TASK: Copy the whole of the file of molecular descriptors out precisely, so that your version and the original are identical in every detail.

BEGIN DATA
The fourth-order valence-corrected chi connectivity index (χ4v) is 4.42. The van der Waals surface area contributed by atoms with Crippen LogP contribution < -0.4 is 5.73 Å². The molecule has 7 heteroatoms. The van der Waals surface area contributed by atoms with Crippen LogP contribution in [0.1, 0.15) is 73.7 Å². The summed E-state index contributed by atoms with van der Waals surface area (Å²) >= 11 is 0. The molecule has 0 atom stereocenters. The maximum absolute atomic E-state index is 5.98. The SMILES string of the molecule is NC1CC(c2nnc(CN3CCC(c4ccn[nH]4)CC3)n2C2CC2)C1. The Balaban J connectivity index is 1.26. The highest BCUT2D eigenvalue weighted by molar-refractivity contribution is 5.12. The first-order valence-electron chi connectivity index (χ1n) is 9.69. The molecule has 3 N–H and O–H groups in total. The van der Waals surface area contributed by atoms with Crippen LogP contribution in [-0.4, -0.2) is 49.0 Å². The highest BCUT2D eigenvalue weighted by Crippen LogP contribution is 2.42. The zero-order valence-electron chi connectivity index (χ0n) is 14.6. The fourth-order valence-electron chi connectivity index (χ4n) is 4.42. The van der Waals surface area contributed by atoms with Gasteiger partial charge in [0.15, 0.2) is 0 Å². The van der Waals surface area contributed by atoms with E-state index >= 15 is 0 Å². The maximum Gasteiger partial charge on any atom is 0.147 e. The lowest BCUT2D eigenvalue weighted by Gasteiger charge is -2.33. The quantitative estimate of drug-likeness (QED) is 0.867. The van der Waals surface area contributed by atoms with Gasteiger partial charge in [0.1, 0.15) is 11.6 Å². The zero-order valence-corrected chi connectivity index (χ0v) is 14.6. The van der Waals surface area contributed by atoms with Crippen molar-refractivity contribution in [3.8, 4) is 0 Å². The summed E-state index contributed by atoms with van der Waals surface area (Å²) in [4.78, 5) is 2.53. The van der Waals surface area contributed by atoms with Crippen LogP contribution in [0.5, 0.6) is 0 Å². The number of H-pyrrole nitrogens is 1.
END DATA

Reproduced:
The fourth-order valence-corrected chi connectivity index (χ4v) is 4.42. The van der Waals surface area contributed by atoms with Crippen LogP contribution < -0.4 is 5.73 Å². The molecule has 7 heteroatoms. The van der Waals surface area contributed by atoms with Crippen LogP contribution in [0.1, 0.15) is 73.7 Å². The summed E-state index contributed by atoms with van der Waals surface area (Å²) >= 11 is 0. The molecule has 0 atom stereocenters. The maximum absolute atomic E-state index is 5.98. The SMILES string of the molecule is NC1CC(c2nnc(CN3CCC(c4ccn[nH]4)CC3)n2C2CC2)C1. The Balaban J connectivity index is 1.26. The highest BCUT2D eigenvalue weighted by molar-refractivity contribution is 5.12. The first-order valence-electron chi connectivity index (χ1n) is 9.69. The molecule has 3 N–H and O–H groups in total. The van der Waals surface area contributed by atoms with Crippen LogP contribution in [-0.4, -0.2) is 49.0 Å². The highest BCUT2D eigenvalue weighted by Crippen LogP contribution is 2.42. The zero-order valence-electron chi connectivity index (χ0n) is 14.6. The fourth-order valence-electron chi connectivity index (χ4n) is 4.42. The van der Waals surface area contributed by atoms with Gasteiger partial charge in [0.15, 0.2) is 0 Å². The van der Waals surface area contributed by atoms with E-state index >= 15 is 0 Å². The maximum Gasteiger partial charge on any atom is 0.147 e. The lowest BCUT2D eigenvalue weighted by Gasteiger charge is -2.33. The quantitative estimate of drug-likeness (QED) is 0.867. The van der Waals surface area contributed by atoms with Gasteiger partial charge in [0.1, 0.15) is 11.6 Å². The zero-order valence-corrected chi connectivity index (χ0v) is 14.6. The van der Waals surface area contributed by atoms with Crippen molar-refractivity contribution in [3.8, 4) is 0 Å². The summed E-state index contributed by atoms with van der Waals surface area (Å²) in [4.78, 5) is 2.53. The van der Waals surface area contributed by atoms with Crippen LogP contribution in [0.5, 0.6) is 0 Å². The number of H-pyrrole nitrogens is 1.